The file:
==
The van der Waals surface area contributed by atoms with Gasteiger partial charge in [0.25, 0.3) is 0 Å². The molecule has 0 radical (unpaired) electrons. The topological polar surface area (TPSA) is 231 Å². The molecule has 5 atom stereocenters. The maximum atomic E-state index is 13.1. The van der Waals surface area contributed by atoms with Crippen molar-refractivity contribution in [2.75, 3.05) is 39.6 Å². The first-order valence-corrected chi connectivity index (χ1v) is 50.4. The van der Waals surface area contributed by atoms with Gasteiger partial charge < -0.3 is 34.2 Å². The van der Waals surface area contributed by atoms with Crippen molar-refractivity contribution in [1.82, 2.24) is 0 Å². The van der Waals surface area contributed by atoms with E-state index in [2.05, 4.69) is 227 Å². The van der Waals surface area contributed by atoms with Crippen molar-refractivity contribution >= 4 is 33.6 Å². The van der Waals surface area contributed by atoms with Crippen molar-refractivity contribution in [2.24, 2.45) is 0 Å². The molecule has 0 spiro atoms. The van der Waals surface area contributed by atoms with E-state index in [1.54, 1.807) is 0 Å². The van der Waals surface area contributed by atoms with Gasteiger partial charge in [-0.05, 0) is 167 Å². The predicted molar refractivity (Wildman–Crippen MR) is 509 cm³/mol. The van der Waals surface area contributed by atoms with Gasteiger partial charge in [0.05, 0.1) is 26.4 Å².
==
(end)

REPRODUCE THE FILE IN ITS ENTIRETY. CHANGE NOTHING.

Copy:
The van der Waals surface area contributed by atoms with Gasteiger partial charge in [0.25, 0.3) is 0 Å². The molecule has 0 radical (unpaired) electrons. The topological polar surface area (TPSA) is 231 Å². The molecule has 5 atom stereocenters. The maximum atomic E-state index is 13.1. The van der Waals surface area contributed by atoms with Crippen molar-refractivity contribution in [2.75, 3.05) is 39.6 Å². The first-order valence-corrected chi connectivity index (χ1v) is 50.4. The van der Waals surface area contributed by atoms with Gasteiger partial charge < -0.3 is 34.2 Å². The van der Waals surface area contributed by atoms with Crippen molar-refractivity contribution in [1.82, 2.24) is 0 Å². The van der Waals surface area contributed by atoms with E-state index in [2.05, 4.69) is 227 Å². The van der Waals surface area contributed by atoms with Crippen molar-refractivity contribution >= 4 is 33.6 Å². The van der Waals surface area contributed by atoms with Crippen molar-refractivity contribution in [2.24, 2.45) is 0 Å². The molecule has 0 spiro atoms. The van der Waals surface area contributed by atoms with E-state index in [1.54, 1.807) is 0 Å². The van der Waals surface area contributed by atoms with Gasteiger partial charge in [-0.05, 0) is 167 Å². The predicted molar refractivity (Wildman–Crippen MR) is 509 cm³/mol. The van der Waals surface area contributed by atoms with Gasteiger partial charge in [0.05, 0.1) is 26.4 Å².